If you’ve experienced this situation and want to make some serious changes in your life, here are options for improving your chances of breaking the cycle:

Take the required classes in credit counseling seriously. Since 2005, it’s been mandatory in California that anyone seeking bankruptcy relief must attend two required classes. The first class, on credit counseling, actually takes place before your bankruptcy filing. In this class, counselors offer informal opinions about what course of action might be most beneficial for you—applying for debt relief, working out a household budget, etc. While in most cases, filing for bankruptcy is inevitable, I believe there’s value in getting a third party to objectively assess your situation. The second class, taken during the bankruptcy process, is called a “debtor education class.” Individuals learn about moving forward following bankruptcy, receiving valuable advice on budgeting, rebuilding credit, and avoiding credit scams and other pitfalls. I urge my clients—and anyone else in the same situation who reads this post—to take these classes very seriously. They can be very useful in helping you turn your life around.

Design a sensible budget. When you file for bankruptcy (especially Chapter 7), you’re showing the court that your net income is insufficient to pay your reasonable expenses. Chapter 7 helps you eliminate substantial debt but you still walk out of the process with that same budget. Now, it’s time to reassess your expenses, which is easier to do than reassessing your income. What
expenses can you get rid of and what expenses should be paid first? Sticking to a sensible budget plan will take you a long way toward financial stability.

Schedule your payments. It’s vitally important to pay your bills on time since prompt payment makes up a key portion of your credit score. Missing payments negatively affect your credit score and limit your opportunities to bounce back from bankruptcy. On the other hand, making payments on time improves your credit score, which in turn makes future credit opportunities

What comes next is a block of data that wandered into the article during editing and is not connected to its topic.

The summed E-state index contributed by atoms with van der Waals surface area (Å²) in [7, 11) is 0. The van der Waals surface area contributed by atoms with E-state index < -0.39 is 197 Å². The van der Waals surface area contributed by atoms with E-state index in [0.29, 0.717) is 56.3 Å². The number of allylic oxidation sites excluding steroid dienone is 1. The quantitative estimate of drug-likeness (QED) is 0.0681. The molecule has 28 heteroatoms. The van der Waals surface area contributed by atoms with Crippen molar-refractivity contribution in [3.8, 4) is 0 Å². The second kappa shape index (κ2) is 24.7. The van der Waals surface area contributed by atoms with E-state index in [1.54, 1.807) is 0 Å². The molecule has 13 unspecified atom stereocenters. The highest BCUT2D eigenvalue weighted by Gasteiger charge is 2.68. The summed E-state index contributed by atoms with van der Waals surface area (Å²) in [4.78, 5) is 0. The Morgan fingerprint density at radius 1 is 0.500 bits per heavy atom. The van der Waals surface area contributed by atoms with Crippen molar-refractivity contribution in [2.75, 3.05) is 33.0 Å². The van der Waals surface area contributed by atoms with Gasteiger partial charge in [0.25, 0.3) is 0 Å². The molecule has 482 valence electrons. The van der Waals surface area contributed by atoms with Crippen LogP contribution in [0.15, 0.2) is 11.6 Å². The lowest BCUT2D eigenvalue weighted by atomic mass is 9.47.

easier to attain—and often with lower interest rates. This can be very helpful when the time comes to apply for a car loan or borrow money to pay rent.

Apply for credit. Many people mistakenly believe that if they file for bankruptcy, they’ll never be able to get a credit card again. On the contrary—credit card companies will see you as a “clean slate” and do everything they can to get your credit card application. It’s OK to apply for a new credit card, as long as you read the fine print. Many so-called credit card opportunities
come with astronomically high interest charges attached (as high as 25-30% annual rates). Signing up for one of those will only send you back down the path to debt.

Fortunately, by doing your due diligence, you may find yourself eligible for lower interest-rate credit cards or a secured or pre-paid credit card. When you stay on top of your payment schedule, the bank (or other entity) that offers the card will report those positive payments—thus affecting your credit score in a positive way. Then you’re on the way to establishing your good

Be smart. Know your limits. Create and maintain a workable budget. Then you’re much less likely to fall prey to the dreaded bankruptcy trap.